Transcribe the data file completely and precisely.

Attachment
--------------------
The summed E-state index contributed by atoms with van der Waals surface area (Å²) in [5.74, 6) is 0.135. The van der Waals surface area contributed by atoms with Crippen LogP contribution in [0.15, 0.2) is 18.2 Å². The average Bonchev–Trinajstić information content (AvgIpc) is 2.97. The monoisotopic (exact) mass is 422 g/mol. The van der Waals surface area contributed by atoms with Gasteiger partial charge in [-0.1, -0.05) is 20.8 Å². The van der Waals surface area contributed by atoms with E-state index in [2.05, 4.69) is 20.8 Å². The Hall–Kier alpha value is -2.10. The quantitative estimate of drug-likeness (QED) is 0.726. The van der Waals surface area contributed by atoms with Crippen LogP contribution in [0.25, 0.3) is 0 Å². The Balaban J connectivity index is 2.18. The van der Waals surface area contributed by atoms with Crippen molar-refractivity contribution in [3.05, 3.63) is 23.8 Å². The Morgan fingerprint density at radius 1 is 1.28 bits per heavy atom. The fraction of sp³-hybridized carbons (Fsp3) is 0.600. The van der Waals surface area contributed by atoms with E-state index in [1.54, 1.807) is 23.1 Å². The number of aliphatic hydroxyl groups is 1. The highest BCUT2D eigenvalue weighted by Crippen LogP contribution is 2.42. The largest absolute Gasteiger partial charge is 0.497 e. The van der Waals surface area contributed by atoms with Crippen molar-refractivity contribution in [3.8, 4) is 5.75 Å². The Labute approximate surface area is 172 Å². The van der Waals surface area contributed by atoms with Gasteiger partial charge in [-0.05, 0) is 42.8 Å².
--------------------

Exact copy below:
The summed E-state index contributed by atoms with van der Waals surface area (Å²) in [5.74, 6) is 0.135. The van der Waals surface area contributed by atoms with Crippen LogP contribution in [0.15, 0.2) is 18.2 Å². The average Bonchev–Trinajstić information content (AvgIpc) is 2.97. The monoisotopic (exact) mass is 422 g/mol. The van der Waals surface area contributed by atoms with Gasteiger partial charge in [-0.1, -0.05) is 20.8 Å². The van der Waals surface area contributed by atoms with E-state index in [2.05, 4.69) is 20.8 Å². The Hall–Kier alpha value is -2.10. The quantitative estimate of drug-likeness (QED) is 0.726. The van der Waals surface area contributed by atoms with Crippen LogP contribution in [0.25, 0.3) is 0 Å². The Balaban J connectivity index is 2.18. The van der Waals surface area contributed by atoms with Crippen molar-refractivity contribution in [3.05, 3.63) is 23.8 Å². The Morgan fingerprint density at radius 1 is 1.28 bits per heavy atom. The fraction of sp³-hybridized carbons (Fsp3) is 0.600. The van der Waals surface area contributed by atoms with E-state index in [1.54, 1.807) is 23.1 Å². The number of aliphatic hydroxyl groups is 1. The highest BCUT2D eigenvalue weighted by Crippen LogP contribution is 2.42. The largest absolute Gasteiger partial charge is 0.497 e. The van der Waals surface area contributed by atoms with Crippen molar-refractivity contribution in [3.8, 4) is 5.75 Å². The Labute approximate surface area is 172 Å². The van der Waals surface area contributed by atoms with Gasteiger partial charge in [-0.05, 0) is 42.8 Å².